In 2006 I wrote the first of many posts here on SM about then would-be Virginia Senator George Allen and his use of the term “Macaca” to describe S.R. Sidarth, a young volunteer for the current Senator Webb’s campaign who followed and documented his opponent’s public gatherings (a very common practice now). All the main players involved are probably happy to bury the Macaca Incident. Allen certainly wants to forget about it given that he running again. The “macaca moment” is widely credited for sinking his first political career and haunts him in every article about him still. When I met S.R. Sidarth at the Democratic National Convention in 2008 I was told by others that he doesn’t like talking about the incident either and wanted to move on. Given that Webb is not running for re-election it doesn’t hurt him to move on either.
But George Allen is working hard to resurrect his career and win office again. We pick up the story at the annual Shad Planking in the Real Virginia:
As the front-runner in the GOP nominating contest to succeed retiring Sen. James Webb (D), former senator George Allen swamped his opponents at the annual Shad Planking festival, offering more of everything: signs, stickers, hats, volunteers and — crucially, given the hot, sticky weather — cold beer.
Jamie Radtke, Allen’s best-known foe and former head of the Virginia Federation of Tea Party Patriots, went to the Wakefield Ruritan Club southeast of Richmond with a smaller financial war chest but armed with an argument — that Allen isn’t conservative enough to deserve the Republican nomination — that she hopes will be enough to fuel an upset.
“People are looking for an alternative. They really are,” Radtke said.
Radtke’s booth at the gathering featured a large sign contrasting her views with Allen’s record in the Senate — including votes to raise the debt ceiling and for the No Child Left Behind law. [Link]
The winner will meet Kaine. I still believe that if not for the Macaca moment the 2008 election would have been Allen vs. Obama and that contest would have been much closer. I also believe that times have changed and Allen might not be nutty enough for the Republican base this time around. But I also want to go back to the title of my post from five years ago. What did Allen think “macaca” meant when he used the term? We may never know for sure but Slate’s Chris Wilson pointed out on Tuesday that what we think he meant was largely influenced by Wikipedia:
Continue reading →
Mayur Narvekar, a composer, producer, creative director, Dj, remix artist, performer and a multi-instrumentalist, calls his Bandish Projekt an emotion, an experience that can awe spectators with its live performance. An arts student from Gujarat, Mayur developed an impeccable flair for classical music, an art form that is deep-rooted in his upbringing. A tabla ace, Mayur dived head-on into the world of percussions, earning repute as a tabla player, and adoration as a jazz-funk drummer. Fuelled by his father’s vision, today he is a master of rhythm through a cross-section of genres.
He has used his roots in classical tabla and percussion training to bring to the music maturity and authenticity while his taste for strange sounds and electronic noises brings in wildness and fervour. The classical element keeps Mayur grounded, while his need for experimenting takes him to heights unsurpassed and us to the lands unexplored. It is a journey of life beyond the known. [Link]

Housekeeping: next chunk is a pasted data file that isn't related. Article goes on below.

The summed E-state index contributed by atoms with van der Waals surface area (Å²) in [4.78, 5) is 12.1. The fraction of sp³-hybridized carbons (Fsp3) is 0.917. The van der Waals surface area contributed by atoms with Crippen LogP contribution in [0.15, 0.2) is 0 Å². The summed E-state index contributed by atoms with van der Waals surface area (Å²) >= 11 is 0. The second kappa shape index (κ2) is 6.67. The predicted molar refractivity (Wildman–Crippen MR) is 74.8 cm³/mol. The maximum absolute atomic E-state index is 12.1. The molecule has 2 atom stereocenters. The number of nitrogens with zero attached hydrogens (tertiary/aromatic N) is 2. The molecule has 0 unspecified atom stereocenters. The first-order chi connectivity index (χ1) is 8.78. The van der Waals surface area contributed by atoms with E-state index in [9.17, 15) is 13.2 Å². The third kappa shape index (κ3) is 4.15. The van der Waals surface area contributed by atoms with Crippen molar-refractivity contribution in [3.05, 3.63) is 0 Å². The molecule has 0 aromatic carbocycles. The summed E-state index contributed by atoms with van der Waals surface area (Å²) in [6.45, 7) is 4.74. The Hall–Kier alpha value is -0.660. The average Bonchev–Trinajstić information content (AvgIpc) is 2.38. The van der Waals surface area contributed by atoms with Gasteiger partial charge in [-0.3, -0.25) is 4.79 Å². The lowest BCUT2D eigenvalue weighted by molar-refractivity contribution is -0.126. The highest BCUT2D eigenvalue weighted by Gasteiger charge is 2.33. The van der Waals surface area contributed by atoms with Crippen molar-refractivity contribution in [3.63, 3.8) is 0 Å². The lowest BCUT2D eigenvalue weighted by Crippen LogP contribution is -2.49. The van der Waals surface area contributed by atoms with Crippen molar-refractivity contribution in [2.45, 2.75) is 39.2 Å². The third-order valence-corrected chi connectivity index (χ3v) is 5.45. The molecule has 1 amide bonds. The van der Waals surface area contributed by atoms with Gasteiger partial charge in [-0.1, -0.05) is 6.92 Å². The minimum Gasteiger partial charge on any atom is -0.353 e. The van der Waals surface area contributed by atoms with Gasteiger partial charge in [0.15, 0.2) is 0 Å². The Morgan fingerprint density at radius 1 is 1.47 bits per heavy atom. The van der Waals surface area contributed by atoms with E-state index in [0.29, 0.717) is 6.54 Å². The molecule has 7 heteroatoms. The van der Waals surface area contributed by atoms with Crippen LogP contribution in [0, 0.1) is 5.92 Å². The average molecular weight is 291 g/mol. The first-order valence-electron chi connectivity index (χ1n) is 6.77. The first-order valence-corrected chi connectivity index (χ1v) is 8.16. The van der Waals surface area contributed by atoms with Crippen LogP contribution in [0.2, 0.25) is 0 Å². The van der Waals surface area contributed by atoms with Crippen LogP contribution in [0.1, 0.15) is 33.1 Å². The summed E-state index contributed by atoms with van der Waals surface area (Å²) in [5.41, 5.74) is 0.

I also enjoyed the sound and the video for “Didi”:
Kumaré is an enlightened guru from the East who builds a following of disciples in the West. But Kumaré is not real. He is an American filmmaker named Vikram Gandhi, who has transformed himself into Kumaré as the centerpiece of a social experiment designed to explore and test one of the world’s most sacred taboos. Concealing his true identity from all he meets, Kumaré forges profound, spiritual connections with real people from all walks of life. At the same time, in the absurdity of living as an entirely different person, Vikram the filmmaker is forced to confront difficult questions about his own identity. At the height of his popularity he reveals his greatest teaching: his true self. A playful yet genuine and insightful look at belief and spirituality, the film crosses a line few have dared to cross, all to discover: from illusion comes truth. [Link]
In capitals across the globe in recent months, the face of Barack Obama’s groundbreaking 2008 online campaign has been one Ravi Singh, a self-styled “campaign guru” with a colorful turban, a reassuring smile and a killer sales pitch.
He has been called the man “responsible for the Internet campaign of Barack Obama,” in Poland, the “election guru” of Obama and Clinton” in India, “el guru tecnologico de Obama” in Colombia, and “homme qui a géré la campagne d’Obama sur Internet” in France.
There’s just one major thing wrong with this international portrait of Web wizardry –Singh never worked for Obama. [link]
I don’t know, I think he is kind of brilliant. He is using an error made by some lazy journalist and letting others feed off the initial error sans fact-checking. His legend has been growing and he remains silent. That is quite a public relations strategy.
…his appearances in a half-dozen countries have been accompanied by remarkably similar publicity campaigns announcing the arrival of “Obama’s guru,” even if Singh himself is not quoted directly in local media accounts claiming the role.
“What do U.S. President Barack Obama and Euro politician Antonio López Isturiz have in common? Their common denominator is Ravi Singh,” wrote the European social media blog Sociable. “The self-acclaimed Campaign Guru was credited with the overwhelming success of Obama’s online electoral campaign. But now he is turning his sight to Europe.”
Maybe I can claim that I was once Obama’s ghost-Blogger or Twitterer?
We’ve had many posts here over the years about the rape in Pakistan of Mukhtaran Bibi (Mai) and her struggle to bring to justice the men who perpetrated it. This past week, justice was finally NOT served:
“I don’t have any more faith in the courts. I have put my faith in God’s judgement now. I don’t know what the legal procedure is, but my faith [in the system] is gone.
“Yes, there is a threat to me and my family. There is a threat of death, and even of the same thing happening again. Anything can happen.”